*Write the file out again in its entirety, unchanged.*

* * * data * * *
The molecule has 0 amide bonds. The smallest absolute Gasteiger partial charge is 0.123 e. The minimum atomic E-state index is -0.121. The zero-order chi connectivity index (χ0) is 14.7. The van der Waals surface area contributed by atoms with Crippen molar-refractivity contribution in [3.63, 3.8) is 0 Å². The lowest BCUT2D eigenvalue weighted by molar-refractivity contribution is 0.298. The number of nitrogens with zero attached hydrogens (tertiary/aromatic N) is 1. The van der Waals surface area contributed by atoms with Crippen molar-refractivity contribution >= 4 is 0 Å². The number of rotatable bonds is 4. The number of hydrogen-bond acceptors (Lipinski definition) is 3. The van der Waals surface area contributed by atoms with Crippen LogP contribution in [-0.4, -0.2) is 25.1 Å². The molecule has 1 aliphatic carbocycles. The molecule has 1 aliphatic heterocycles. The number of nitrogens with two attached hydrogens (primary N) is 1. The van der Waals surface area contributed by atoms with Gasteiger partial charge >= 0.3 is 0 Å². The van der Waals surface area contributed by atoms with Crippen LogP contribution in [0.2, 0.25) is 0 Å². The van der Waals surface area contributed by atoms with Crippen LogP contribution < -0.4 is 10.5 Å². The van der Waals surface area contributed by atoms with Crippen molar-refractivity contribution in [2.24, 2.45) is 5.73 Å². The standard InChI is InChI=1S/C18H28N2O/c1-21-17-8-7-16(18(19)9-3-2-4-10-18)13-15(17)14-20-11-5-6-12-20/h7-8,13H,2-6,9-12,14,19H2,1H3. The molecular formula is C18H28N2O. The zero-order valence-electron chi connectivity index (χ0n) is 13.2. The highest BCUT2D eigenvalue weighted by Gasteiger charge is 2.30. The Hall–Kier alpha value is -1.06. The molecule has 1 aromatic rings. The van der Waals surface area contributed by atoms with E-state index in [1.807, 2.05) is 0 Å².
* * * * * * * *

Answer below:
The molecule has 0 amide bonds. The smallest absolute Gasteiger partial charge is 0.123 e. The minimum atomic E-state index is -0.121. The zero-order chi connectivity index (χ0) is 14.7. The van der Waals surface area contributed by atoms with Crippen molar-refractivity contribution in [3.63, 3.8) is 0 Å². The lowest BCUT2D eigenvalue weighted by molar-refractivity contribution is 0.298. The number of nitrogens with zero attached hydrogens (tertiary/aromatic N) is 1. The van der Waals surface area contributed by atoms with Crippen molar-refractivity contribution >= 4 is 0 Å². The number of rotatable bonds is 4. The number of hydrogen-bond acceptors (Lipinski definition) is 3. The van der Waals surface area contributed by atoms with Crippen LogP contribution in [-0.4, -0.2) is 25.1 Å². The molecule has 1 aliphatic carbocycles. The molecule has 1 aliphatic heterocycles. The number of nitrogens with two attached hydrogens (primary N) is 1. The van der Waals surface area contributed by atoms with Gasteiger partial charge >= 0.3 is 0 Å². The van der Waals surface area contributed by atoms with Crippen LogP contribution in [0.2, 0.25) is 0 Å². The van der Waals surface area contributed by atoms with Crippen LogP contribution < -0.4 is 10.5 Å². The van der Waals surface area contributed by atoms with Crippen molar-refractivity contribution in [2.24, 2.45) is 5.73 Å². The standard InChI is InChI=1S/C18H28N2O/c1-21-17-8-7-16(18(19)9-3-2-4-10-18)13-15(17)14-20-11-5-6-12-20/h7-8,13H,2-6,9-12,14,19H2,1H3. The molecular formula is C18H28N2O. The zero-order valence-electron chi connectivity index (χ0n) is 13.2. The highest BCUT2D eigenvalue weighted by Gasteiger charge is 2.30. The Hall–Kier alpha value is -1.06. The molecule has 1 aromatic rings. The van der Waals surface area contributed by atoms with E-state index in [1.807, 2.05) is 0 Å².